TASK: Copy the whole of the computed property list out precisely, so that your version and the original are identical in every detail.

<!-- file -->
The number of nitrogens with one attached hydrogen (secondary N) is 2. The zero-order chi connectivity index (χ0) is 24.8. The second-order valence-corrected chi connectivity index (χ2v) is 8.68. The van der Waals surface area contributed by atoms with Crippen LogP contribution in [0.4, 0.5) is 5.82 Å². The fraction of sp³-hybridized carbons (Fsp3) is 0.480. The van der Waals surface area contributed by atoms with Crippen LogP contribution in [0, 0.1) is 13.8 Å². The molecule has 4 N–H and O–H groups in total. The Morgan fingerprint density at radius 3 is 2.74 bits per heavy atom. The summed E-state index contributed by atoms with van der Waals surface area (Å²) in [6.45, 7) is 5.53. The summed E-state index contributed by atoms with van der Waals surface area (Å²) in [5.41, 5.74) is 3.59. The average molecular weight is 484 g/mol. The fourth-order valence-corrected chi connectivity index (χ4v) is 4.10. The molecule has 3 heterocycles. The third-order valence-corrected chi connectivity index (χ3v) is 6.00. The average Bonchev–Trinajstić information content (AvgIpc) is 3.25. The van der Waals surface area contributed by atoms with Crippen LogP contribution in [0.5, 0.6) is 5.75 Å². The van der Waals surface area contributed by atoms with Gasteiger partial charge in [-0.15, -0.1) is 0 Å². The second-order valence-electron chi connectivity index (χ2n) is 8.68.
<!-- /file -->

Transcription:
The number of nitrogens with one attached hydrogen (secondary N) is 2. The zero-order chi connectivity index (χ0) is 24.8. The second-order valence-corrected chi connectivity index (χ2v) is 8.68. The van der Waals surface area contributed by atoms with Crippen LogP contribution in [0.4, 0.5) is 5.82 Å². The fraction of sp³-hybridized carbons (Fsp3) is 0.480. The van der Waals surface area contributed by atoms with Crippen LogP contribution in [0, 0.1) is 13.8 Å². The molecule has 4 N–H and O–H groups in total. The Morgan fingerprint density at radius 3 is 2.74 bits per heavy atom. The summed E-state index contributed by atoms with van der Waals surface area (Å²) in [6.45, 7) is 5.53. The summed E-state index contributed by atoms with van der Waals surface area (Å²) in [5.41, 5.74) is 3.59. The average molecular weight is 484 g/mol. The fourth-order valence-corrected chi connectivity index (χ4v) is 4.10. The molecule has 3 heterocycles. The third-order valence-corrected chi connectivity index (χ3v) is 6.00. The average Bonchev–Trinajstić information content (AvgIpc) is 3.25. The van der Waals surface area contributed by atoms with Crippen LogP contribution in [0.5, 0.6) is 5.75 Å². The van der Waals surface area contributed by atoms with Gasteiger partial charge in [-0.15, -0.1) is 0 Å². The second-order valence-electron chi connectivity index (χ2n) is 8.68.